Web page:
Affirmative Action Never Intended For White Women or Replacement Negroes

newyorker  |  The application process for schools, fellowships, and jobs always came with a ritual: a person who had a role in choosing me—an admissions officer, an interviewer—would mention in his congratulations that I was “different” from the other Asians. When I won a scholarship that paid for part of my education, a selection panelist told me that I got it because I had moving qualities of heart and originality that Asian applicants generally lacked. Asian applicants were all so alike, and I stood out. In truth, I wasn’t much different from other Asians I knew. I was shy and reticent, played a musical instrument, spent summers drilling math, and had strict parents to whom I was dutiful. But I got the message: to be allowed through a narrow door, an Asian should cultivate not just a sense of individuality but also ways to project “Not like other Asians!”

In a federal lawsuit filed in Massachusetts in 2014, a group representing Asian-Americans is claiming that Harvard University’s undergraduate-admissions practices unlawfully discriminate against Asians. (Disclosure: Harvard is my employer, and I attended and teach at the university’s law school.) The suit poses questions about what a truly diverse college class might look like, spotlighting a group that is often perceived as lacking internal diversity. The court complaint quotes a college counsellor at the highly selective Hunter College High School (which I happened to attend), who was reporting a Harvard admissions officer’s feedback to the school: certain of its Asian students weren’t admitted, the officer said, because “so many” of them “looked just like” each other on paper.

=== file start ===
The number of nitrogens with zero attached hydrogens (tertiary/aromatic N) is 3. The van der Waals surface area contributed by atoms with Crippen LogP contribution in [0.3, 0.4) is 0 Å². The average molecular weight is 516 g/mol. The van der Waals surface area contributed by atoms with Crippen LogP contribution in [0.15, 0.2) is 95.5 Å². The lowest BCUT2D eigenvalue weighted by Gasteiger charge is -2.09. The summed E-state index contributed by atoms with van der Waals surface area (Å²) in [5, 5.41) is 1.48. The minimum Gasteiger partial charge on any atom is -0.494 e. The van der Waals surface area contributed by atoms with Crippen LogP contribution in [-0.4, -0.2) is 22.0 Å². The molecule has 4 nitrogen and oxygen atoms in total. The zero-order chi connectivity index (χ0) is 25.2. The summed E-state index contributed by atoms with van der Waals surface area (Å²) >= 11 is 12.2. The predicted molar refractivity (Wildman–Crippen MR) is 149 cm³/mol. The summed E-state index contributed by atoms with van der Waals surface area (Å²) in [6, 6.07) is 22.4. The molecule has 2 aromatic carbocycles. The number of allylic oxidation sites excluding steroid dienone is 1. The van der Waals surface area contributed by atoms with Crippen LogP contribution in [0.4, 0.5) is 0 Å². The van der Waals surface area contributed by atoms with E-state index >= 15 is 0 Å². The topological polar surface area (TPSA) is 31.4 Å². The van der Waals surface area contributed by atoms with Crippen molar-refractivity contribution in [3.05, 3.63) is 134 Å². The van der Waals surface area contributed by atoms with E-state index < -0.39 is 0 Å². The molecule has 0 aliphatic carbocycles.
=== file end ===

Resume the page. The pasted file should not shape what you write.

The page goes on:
The lawsuit alleges that Harvard effectively employs quotas on the number of Asians admitted and holds them to a higher standard than whites. At selective colleges, Asians are demographically overrepresented minorities, but they are underrepresented relative to the applicant pool. Since the nineteen-nineties, the share of Asians in Harvard’s freshman class has remained stable, at between sixteen and nineteen per cent, while the percentage of Asians in the U.S. population more than doubled. A 2009 Princeton study showed that Asians had to score a hundred and forty points higher on the S.A.T. than whites to have the same chance of admission to top universities. The discrimination suit survived Harvard’s motion to dismiss last month and is currently pending.